Over 50 Years Of Experience

How do I incorporate by cryptocurrencies into my estate plan?

On Behalf of | Jan 7, 2022 | Uncategorized |

For those that have already done an estate plan or that are in the estate planning process, traditional assets, like our cars and houses, are already in our wills. Including traditional asset classes are relatively simple. As one includes other financial assets though, like stocks, mutual funds, savings accounts, etc., estate planning gets a bit more complicated. This, of course, also includes cryptocurrencies, like Bitcoin, Doge and the like.

Increasing sizes mean increasing problems

There is no way around it, cryptocurrencies are exploding right now, and they have been for about half a decade. They are no longer thought of as Ponzi schemes. Indeed, there are soon to be ETFs that are designed to capture the best performing cryptocurrencies. And, what may have once been a seemingly insignificant part of one’s portfolio may now be their biggest asset. This means, our crypto-wallets need to be in our estate plans.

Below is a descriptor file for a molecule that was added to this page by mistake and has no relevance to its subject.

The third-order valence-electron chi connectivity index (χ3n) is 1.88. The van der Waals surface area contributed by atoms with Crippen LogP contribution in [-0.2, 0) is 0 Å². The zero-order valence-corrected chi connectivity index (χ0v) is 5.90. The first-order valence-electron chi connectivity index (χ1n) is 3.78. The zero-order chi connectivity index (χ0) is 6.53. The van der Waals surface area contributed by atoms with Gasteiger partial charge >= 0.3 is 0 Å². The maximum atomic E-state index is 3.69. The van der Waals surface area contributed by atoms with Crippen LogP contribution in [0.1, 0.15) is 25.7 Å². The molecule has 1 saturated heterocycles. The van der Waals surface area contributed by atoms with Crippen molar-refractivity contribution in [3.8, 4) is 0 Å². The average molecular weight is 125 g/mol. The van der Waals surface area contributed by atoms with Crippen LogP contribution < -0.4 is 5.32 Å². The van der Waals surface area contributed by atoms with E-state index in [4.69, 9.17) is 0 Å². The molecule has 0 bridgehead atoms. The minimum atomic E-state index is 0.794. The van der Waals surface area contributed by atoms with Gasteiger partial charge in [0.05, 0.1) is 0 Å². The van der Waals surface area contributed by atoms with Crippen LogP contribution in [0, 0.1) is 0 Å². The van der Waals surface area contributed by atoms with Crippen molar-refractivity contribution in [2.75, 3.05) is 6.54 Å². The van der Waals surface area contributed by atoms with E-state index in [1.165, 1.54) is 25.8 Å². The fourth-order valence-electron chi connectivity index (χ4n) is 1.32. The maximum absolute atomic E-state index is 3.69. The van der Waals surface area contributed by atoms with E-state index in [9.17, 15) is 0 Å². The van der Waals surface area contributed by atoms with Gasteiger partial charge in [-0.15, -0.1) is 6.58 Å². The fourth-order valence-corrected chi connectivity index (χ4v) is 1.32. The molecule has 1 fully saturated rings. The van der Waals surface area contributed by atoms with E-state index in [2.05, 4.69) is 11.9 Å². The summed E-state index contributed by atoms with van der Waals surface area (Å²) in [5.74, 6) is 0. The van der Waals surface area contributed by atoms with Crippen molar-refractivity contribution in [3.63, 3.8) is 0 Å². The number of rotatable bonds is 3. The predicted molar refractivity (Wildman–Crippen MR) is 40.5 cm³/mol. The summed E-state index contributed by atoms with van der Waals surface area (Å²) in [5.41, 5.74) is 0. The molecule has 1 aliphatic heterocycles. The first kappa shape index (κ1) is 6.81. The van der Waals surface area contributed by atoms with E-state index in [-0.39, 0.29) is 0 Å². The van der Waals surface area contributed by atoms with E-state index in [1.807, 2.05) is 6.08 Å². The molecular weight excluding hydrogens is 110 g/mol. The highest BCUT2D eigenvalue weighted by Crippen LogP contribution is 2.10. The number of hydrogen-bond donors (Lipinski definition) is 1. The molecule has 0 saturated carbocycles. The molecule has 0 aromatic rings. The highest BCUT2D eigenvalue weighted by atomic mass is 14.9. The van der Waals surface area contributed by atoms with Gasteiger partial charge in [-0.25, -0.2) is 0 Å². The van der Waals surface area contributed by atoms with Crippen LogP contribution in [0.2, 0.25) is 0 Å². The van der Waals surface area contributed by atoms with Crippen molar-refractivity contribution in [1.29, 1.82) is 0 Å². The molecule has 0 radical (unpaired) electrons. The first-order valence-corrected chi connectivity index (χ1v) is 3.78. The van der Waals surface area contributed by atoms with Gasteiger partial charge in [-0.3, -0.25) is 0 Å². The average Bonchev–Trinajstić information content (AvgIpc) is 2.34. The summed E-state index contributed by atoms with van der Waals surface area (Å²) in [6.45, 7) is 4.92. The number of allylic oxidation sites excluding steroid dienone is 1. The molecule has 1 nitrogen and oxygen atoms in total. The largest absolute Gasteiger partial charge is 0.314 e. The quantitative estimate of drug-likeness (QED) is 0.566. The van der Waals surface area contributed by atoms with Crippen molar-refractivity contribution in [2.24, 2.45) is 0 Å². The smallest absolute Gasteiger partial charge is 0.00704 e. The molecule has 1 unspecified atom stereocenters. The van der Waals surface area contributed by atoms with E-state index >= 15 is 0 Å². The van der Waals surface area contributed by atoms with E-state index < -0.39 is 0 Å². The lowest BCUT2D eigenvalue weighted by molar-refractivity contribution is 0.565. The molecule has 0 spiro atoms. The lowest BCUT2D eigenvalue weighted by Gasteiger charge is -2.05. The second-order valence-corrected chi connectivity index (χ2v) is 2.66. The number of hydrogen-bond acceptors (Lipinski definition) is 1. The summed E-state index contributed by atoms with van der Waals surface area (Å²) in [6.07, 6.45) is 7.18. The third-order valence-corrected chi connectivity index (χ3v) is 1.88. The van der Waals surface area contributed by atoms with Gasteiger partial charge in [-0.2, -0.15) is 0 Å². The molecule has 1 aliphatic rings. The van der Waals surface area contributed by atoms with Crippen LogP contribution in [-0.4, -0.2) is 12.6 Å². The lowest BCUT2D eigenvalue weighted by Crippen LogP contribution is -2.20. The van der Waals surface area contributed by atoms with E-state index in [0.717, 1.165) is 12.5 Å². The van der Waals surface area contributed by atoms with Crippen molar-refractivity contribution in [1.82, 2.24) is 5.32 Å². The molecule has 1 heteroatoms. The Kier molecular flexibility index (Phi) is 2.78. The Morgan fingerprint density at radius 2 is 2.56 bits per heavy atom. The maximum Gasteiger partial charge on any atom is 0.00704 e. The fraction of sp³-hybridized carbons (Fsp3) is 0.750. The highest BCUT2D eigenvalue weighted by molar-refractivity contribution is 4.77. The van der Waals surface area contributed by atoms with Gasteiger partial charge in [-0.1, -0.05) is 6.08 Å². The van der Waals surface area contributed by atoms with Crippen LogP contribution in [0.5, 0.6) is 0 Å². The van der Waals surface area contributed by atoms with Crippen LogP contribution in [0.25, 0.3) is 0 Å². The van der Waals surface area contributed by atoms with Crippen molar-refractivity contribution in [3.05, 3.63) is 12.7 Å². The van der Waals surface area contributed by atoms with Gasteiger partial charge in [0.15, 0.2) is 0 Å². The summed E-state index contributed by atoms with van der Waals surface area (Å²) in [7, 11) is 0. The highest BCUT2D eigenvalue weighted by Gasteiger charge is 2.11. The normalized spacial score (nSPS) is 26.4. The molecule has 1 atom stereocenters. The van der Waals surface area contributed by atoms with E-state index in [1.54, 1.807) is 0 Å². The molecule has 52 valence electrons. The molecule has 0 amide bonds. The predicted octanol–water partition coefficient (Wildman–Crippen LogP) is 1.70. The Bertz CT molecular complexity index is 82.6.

Most cryptocurrencies are designed to be anonymous, so the first step is ensuring that there is some notice of ownership within a will or other estate plan document. The executor or trustee needs to know that the assets exists and where they are held.


Now that the estate plan lists those assets, the executor or trustee will need to know how to access those cryptocurrencies. Since they are anonymous, to bequeath them, there must be a notation on how to access the coins. And, simply giving one their crypto-wallet password will not be enough. Often, there are third-party authenticator apps that will be needed. Make sure all of this information is included, or those coins may live on forever outside the family’s reach.

Sell or hold?

Cryptocurrency traders are often diehard fans of their favorite coin. This may mean that they do not want their heirs to necessarily sell them immediately. After all, a $100 Bitcoin purchase in 2011 would be worth $4 million today. If all of those coins are transferred on death, the family member may liquidate them immediately. If holding for longer is preferred, a trust can be created to only distribute those coins at intervals.

Of course, for our Geneva, Illinois, readers, this is just a brief primer on cryptocurrency estate planning. There are many other issues to discuss, like taxes, transferability, international issues, etc.